Against Monopoly

defending the right to innovate

IP as a Joke

Monopoly corrupts. Absolute monopoly corrupts absolutely.

Copyright Notice: We don't think much of copyright, so you can do what you want with the content on this blog. Of course we are hungry for publicity, so we would be pleased if you avoided plagiarism and gave us credit for what we have written. We encourage you not to impose copyright restrictions on your "derivative" works, but we won't try to stop you. For the legally or statist minded, you can consider yourself subject to a Creative Commons Attribution License.

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No, his agent called from the afterlife, and he's really upset. :-)

Just kidding - we restored that document immediately.

This scenario points to a BIG wrong with this whole process. No due process!!!! Your stuff can removed based on some flimsy accusation. Then if you believe that you are somehow injured; you have to prove, on your own time and at your own expense, how the material is legitimate. This is a threat to our entire legal system. (I hope that those who have their stuff improperly take down would sue the offending web site. Now this also gets into how ELUA are really not valid contracts since they "strip" the consumer of their rights.)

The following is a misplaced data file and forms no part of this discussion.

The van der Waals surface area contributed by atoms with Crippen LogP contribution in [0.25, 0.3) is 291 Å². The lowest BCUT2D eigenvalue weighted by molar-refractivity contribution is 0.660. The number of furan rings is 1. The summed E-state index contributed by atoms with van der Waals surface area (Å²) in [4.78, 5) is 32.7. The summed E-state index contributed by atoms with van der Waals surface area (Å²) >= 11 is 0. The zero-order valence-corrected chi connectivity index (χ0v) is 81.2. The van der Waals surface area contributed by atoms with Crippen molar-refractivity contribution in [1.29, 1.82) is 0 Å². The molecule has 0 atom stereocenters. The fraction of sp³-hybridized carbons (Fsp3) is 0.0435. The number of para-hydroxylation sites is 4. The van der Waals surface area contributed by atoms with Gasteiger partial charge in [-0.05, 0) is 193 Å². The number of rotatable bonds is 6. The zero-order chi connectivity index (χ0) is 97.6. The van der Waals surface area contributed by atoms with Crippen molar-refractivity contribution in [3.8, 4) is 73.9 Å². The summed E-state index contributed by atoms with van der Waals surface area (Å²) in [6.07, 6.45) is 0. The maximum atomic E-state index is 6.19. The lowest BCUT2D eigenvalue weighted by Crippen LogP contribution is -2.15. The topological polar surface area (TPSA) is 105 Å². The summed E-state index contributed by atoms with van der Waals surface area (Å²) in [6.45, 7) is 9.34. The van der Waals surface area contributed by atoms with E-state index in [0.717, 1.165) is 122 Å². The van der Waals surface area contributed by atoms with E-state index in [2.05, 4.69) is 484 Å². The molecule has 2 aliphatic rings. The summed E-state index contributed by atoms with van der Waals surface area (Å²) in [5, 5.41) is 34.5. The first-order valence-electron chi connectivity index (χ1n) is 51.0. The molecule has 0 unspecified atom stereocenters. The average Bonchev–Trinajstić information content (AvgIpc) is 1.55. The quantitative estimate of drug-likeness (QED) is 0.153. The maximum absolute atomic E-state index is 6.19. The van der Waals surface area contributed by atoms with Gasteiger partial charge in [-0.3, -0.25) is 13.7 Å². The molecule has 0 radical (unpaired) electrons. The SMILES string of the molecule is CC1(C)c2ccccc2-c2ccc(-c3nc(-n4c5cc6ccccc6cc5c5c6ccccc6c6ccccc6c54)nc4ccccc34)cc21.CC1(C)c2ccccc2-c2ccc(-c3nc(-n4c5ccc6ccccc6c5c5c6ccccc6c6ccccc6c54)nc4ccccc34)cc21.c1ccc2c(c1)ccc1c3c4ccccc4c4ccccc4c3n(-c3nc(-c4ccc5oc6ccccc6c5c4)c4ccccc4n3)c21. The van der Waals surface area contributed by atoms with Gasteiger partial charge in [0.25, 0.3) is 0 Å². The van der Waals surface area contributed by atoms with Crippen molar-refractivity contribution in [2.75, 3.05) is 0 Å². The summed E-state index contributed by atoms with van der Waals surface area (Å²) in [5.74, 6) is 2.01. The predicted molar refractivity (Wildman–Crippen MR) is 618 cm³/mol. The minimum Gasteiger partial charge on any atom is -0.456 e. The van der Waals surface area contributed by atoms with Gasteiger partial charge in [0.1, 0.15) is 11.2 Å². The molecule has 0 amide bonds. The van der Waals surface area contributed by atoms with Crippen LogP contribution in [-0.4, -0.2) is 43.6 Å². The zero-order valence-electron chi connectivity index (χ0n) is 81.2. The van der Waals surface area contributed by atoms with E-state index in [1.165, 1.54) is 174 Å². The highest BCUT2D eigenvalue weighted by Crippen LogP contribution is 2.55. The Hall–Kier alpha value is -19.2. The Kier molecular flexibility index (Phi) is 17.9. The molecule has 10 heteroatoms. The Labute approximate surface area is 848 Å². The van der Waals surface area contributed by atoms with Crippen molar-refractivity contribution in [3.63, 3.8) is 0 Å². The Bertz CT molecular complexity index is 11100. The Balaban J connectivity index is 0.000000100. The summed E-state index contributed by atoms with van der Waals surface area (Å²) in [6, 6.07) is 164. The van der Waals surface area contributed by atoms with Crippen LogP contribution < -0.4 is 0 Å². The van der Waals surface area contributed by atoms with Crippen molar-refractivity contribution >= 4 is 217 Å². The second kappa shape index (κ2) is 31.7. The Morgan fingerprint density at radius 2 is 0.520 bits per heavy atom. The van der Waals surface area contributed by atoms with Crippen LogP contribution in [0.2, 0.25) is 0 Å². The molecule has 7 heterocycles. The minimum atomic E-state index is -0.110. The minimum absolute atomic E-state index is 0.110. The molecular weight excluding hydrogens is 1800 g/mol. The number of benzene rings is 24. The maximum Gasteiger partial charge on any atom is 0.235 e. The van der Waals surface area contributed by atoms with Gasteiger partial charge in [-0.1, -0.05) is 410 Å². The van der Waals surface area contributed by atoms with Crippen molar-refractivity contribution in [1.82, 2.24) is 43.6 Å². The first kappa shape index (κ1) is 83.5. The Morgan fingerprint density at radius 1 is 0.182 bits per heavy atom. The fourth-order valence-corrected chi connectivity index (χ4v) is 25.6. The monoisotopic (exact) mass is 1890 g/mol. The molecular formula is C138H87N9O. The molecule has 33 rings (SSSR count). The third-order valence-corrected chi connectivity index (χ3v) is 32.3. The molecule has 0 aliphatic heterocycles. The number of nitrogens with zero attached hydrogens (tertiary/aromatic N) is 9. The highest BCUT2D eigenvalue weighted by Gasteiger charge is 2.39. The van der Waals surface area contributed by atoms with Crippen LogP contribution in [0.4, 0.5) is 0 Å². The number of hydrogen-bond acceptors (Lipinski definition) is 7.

Other problems:

1. Suppose a competitor or someone else files a complaint every time you post your item and the website simply removes it. The website isn't going to do any real due diligence, it would be too expensive and time consuming so they will automatically delete it. And through their ELUA they will assert that it is your problem to get the material restored.

2. Getting through to customer service is sometimes a joke. Will a website really devote any staff and computer resources to listen to someone who claims that their stuff was improperly removed and to then restore content that has been taken down?

3. Will the little guy have the same "rights" as the big guys? I am sure that if the RIAA wants something take down, it will be taken down immediately. What happens if Jane Doe feels that she is infringed? Would the website even pay attention?

To be fair to Scribd, @JasonAtScribd just replied to my tweet about this with this:

@glynmoody @owenblacker That was a technical error was corrected almost immediately.
Worse than no due process. It's robot process.
What's wrong with Smith having a 220-year copyright on his writings? Seems fair to me.

But if he tries to extend it even further, then that would be a problem. I think 220 years is long enough (though Big Pharma would likely take issue with such a "short", 220-year limit).

What's wrong with Smith having a 220-year copyright on his writings? Seems fair to me.

Indeed. If we take that away, then what incentive does he have to rise from the grave and write a sequel?

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